Atypical Transformation Zone – 3. Colposcopic Findings of LSIL (CIN1 and Condylomas)

Atypical Transformation Zone – 3. Colposcopic Findings of LSIL (CIN1 and Condylomas)

Topography, contour, size, distribution and margins

These viral infectious areas or mildly neoplastic changes are usually adjacent to the squamocolumnar junction (SCJ) and engulfed in areas of immature metaplasia, but they can be found anywhere in the transformation zone (TZ) or outside it on the squamous epithelium of the ectocervix or even in the endocervical canal. One of the greatest challenges in colposcopy is accurately diagnosing CIN1, particularly in young women in whom an abundance of immature portions of the cervical transformation zone are visible (figure 49).

The distribution of LSILs varies from unifocal to multifocal. Multiple, distinct, small, randomly scattered lesions are characteristic of LSILs. These may be located within or outside of the transformation zone (figure 50). It is not uncommon to see coexisting HPV-related disease extending into the vagina in the form of condyloma or vaginal intraepithelial neoplasia.

The majority of CIN1 lesions are macular in contour. In some cases it may be maculopapular. LSILs generally represent an acute epithelial HPV infection and usually they tend to be diffuse and asymmetrical in shape. They usually have irregular borders and their margins vary tremendously, assuming geographic, feathered, flocculated, or indistinct demarcations from surrounding normal epithelium (figures 51, 52).

Condylomas may present on the cervix as exophytic condylomata acuminata or as flat to slightly raised satellite lesions. These may be found inside or beyond the TZ. Condylomatous lesions may vary in surface contour, from flat acetowhite lesions to slightly raised areas with regular fine papilla to florid exophytic condylomata acuminata. Flat acetowhite macular lesions are sometimes referred to as flat condylomata (figure 50).


Figure 49 Transformation zone and SQJ are seen. Biopsies showed immature squamous metaplasia (small arrow) and CIN1 (large arrow). In almost half of similar cases, colposcopists cannot differentiale accurately between ISM and LSIL.


 Figure 50 LSIL on the mature squamous epithelium of the ectocervix (flat condylomata) as well as in the transformation zone.


Figure 51 “Satellite” LSIL lesion on the left upper part of the picture and immature metaplasia (ISM) on the right upper part. Biopsy at 3 o’clock showed CIN1.


 Figure 52 LSIL lesions of the cervix. CIN1 at the anterior lip and exophytic condyloma acuminatum protruding from the cervical os.


Prior to the application of the 5% acetic acid, most CIN1 lesions have a normal pink epithelial color. After the application of the 5% acetic acid some lesions appear almost translucent white or faint white, but generally not as translucent as immature metaplasia (figure 53).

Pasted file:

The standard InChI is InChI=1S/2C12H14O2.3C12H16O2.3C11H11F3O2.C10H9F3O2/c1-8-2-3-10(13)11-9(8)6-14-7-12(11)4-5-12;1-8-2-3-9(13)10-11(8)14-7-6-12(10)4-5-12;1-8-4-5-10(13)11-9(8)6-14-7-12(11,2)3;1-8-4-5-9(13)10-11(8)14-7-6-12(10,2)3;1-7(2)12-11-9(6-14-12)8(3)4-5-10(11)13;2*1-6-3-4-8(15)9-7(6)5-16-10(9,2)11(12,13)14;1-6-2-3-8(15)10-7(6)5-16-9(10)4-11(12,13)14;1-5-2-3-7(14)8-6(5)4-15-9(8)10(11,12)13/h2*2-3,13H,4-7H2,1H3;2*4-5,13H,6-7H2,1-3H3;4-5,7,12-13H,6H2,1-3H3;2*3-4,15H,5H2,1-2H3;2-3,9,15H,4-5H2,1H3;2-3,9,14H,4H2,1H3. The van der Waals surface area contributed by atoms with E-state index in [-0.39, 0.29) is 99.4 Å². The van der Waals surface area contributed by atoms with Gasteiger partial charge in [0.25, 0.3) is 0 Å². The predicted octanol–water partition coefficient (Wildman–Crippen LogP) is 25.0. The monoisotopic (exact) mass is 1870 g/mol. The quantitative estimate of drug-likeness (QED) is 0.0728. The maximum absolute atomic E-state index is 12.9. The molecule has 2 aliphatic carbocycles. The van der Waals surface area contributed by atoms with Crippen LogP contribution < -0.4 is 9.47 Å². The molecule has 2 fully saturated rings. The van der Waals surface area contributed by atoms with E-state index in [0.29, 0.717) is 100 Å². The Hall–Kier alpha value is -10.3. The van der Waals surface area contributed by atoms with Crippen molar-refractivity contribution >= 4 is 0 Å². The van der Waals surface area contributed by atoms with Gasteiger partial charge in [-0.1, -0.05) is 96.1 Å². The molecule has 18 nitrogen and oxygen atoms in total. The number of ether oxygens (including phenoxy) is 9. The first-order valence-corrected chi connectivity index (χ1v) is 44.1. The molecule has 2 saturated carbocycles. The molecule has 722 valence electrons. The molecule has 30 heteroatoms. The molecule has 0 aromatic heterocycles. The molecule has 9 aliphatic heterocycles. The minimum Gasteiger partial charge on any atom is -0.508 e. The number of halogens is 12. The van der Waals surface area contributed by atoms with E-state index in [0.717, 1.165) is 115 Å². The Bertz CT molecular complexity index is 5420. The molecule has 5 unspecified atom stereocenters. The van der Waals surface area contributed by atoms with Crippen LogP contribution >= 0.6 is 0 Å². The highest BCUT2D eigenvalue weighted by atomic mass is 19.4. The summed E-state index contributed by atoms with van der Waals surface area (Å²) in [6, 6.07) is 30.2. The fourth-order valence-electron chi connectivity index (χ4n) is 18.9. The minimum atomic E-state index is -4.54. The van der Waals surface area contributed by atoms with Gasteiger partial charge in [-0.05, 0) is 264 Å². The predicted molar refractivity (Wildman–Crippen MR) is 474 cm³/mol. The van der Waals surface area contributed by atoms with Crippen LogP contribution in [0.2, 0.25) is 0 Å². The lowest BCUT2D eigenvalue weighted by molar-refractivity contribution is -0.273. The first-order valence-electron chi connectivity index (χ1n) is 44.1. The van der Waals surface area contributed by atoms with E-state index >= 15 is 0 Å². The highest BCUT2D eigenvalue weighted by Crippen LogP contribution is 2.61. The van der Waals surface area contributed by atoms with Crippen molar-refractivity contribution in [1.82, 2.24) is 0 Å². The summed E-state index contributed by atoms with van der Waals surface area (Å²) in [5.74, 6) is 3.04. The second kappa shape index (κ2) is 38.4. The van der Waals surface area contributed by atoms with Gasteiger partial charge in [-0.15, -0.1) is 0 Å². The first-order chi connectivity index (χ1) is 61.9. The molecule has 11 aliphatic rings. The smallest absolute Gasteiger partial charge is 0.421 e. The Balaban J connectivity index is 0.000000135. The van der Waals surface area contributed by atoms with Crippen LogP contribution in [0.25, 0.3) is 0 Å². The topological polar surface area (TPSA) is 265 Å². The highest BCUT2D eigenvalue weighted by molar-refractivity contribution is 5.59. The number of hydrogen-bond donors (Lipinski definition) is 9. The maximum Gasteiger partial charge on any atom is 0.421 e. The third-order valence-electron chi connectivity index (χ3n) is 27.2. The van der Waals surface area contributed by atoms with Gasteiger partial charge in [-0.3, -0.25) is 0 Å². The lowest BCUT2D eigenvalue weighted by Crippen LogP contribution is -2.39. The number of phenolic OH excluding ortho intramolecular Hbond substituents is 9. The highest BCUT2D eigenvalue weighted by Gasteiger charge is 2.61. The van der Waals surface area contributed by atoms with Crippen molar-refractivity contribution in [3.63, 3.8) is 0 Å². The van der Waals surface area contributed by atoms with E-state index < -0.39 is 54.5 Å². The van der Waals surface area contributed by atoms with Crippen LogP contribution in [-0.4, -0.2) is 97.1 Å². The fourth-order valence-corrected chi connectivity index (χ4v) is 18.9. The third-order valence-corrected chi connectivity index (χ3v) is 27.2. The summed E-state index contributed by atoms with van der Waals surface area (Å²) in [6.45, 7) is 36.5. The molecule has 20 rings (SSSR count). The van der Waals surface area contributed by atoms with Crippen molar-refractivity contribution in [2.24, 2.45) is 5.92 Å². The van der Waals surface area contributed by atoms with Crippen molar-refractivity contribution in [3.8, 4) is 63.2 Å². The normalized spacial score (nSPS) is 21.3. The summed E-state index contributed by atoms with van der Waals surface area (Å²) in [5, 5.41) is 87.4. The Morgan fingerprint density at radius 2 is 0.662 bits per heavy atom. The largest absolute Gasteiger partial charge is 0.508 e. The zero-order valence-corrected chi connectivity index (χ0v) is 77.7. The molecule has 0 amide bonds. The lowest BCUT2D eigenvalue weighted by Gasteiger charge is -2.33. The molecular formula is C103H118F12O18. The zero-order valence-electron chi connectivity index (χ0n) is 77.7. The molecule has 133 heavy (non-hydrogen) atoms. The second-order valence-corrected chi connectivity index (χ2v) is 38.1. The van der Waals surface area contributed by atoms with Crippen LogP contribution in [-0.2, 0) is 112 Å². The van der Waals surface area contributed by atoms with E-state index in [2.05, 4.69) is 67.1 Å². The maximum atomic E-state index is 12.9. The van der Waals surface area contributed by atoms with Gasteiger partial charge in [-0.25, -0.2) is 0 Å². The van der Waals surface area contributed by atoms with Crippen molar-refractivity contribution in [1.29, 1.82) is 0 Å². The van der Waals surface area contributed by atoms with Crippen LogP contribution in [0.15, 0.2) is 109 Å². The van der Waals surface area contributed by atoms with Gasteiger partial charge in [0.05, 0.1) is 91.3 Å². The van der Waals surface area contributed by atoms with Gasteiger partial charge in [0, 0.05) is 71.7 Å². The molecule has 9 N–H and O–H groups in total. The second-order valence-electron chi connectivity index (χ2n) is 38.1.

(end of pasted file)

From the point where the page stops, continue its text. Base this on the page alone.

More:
The acetowhite effect on CIN1 lesions is more gradual in onset and more transient in duration than the acetowhite reaction seen in higher-grade dysplasia. In addition, the dilute acetic acid needs to be reapplied frequently for optimal visualization of the lesion. LSIL

 Figure 53 Typical acetowhiteness of a CIN1 lesion

 Cervical condylomas may be shiny white, conveying an opaque quality. Because of the keratin, some condylomas also appear white prior to the application of 5% acetic acid solution (figures 54, 55).


 Figure 54     Shiny white condylomatous lesion of the cervix


 Figure 55 White cervical condylomas at the upper cervical lip, with elevated, micropapillary surface.


Low grade squamous lesions may exhibit vascular changes including punctation and mosaic but the blood vessels usually have a fine, narrow caliber. A slightly increased intercapillary distance may be seen, but the vessel spacing is usually similar to that in normal tissue (figures 20, 38).

The vessels of CIN1 are arranged uniformly. Consequently, a mosaic vascular pattern associated with CIN1 is homogeneous in distribution and appears homogenous in distribution. Punctation is observed as tiny red dots closely and uniformly distributed (figure 56).

Each papilla of an exophytic condyloma acuminata has a central capillary loop that may be most easily seen after the dilute acetic acid has begun to fade (figures 57, 58).


Figure 56 Usual vascular patterns of immature squamous metaplasia and LSILs.


 Figure 57 Vascular patterns of cervical condylomata acuminata. “Loop vessels” of condylomata may be confused with atypical vessels.


Figure 58 Cervical condylomata of the figure 57 after the application of acetic acid solution.

Iodine staining

CIN1 lesions are iodine negative with a mustard yellow color after the application of dilute Lugol’s iodine in areas that were formerly acetowhite. Because CIN1 is frequently positioned in a field of immature metaplasia, both areas will appear yellow following application of Lugol’s iodine solution, and thus may blend together, making differentiation challenging (figure 59).

Occasionally, there may be a variegated yellow and brown pattern noticed in focal epithelium that contains variable amounts of glycogen. Because glycogen is usually found in intermediate and superficial layers of squamous epithelium and the atypical cellular changes of CIN1 are found primarily in the basal and parabasal layers, it is not uncommon to see some degree of partial or even full iodine uptake in isolated areas of CIN1(figure 60 a & b).


Figure 59 (a & b)  Partial iodine uptake by immature squamous metaplasia and CIN1.


Figure 60 (a & b)  CIN1 lesions on the left part of the picture, immature squamous metaplasia on the right.  A) after acetic acid solution, and b) after application of Lugol’s solution.